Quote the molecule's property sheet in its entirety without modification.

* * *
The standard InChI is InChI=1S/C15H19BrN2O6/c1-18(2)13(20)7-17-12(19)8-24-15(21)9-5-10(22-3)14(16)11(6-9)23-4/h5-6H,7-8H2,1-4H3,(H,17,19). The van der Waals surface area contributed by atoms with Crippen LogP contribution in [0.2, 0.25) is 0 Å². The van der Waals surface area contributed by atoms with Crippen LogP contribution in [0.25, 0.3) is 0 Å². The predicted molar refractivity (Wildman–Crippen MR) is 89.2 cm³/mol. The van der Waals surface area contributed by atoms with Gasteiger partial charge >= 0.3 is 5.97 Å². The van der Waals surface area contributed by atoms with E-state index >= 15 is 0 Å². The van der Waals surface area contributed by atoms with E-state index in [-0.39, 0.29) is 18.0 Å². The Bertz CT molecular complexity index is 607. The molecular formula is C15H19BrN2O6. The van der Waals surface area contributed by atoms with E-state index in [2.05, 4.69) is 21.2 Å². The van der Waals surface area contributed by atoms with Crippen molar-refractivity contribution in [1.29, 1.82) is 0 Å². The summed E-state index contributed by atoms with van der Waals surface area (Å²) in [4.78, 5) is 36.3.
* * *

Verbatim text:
The standard InChI is InChI=1S/C15H19BrN2O6/c1-18(2)13(20)7-17-12(19)8-24-15(21)9-5-10(22-3)14(16)11(6-9)23-4/h5-6H,7-8H2,1-4H3,(H,17,19). The van der Waals surface area contributed by atoms with Crippen LogP contribution in [0.2, 0.25) is 0 Å². The van der Waals surface area contributed by atoms with Crippen LogP contribution in [0.25, 0.3) is 0 Å². The predicted molar refractivity (Wildman–Crippen MR) is 89.2 cm³/mol. The van der Waals surface area contributed by atoms with Gasteiger partial charge >= 0.3 is 5.97 Å². The van der Waals surface area contributed by atoms with E-state index >= 15 is 0 Å². The van der Waals surface area contributed by atoms with E-state index in [-0.39, 0.29) is 18.0 Å². The Bertz CT molecular complexity index is 607. The molecular formula is C15H19BrN2O6. The van der Waals surface area contributed by atoms with E-state index in [2.05, 4.69) is 21.2 Å². The van der Waals surface area contributed by atoms with Crippen molar-refractivity contribution in [1.29, 1.82) is 0 Å². The summed E-state index contributed by atoms with van der Waals surface area (Å²) in [4.78, 5) is 36.3.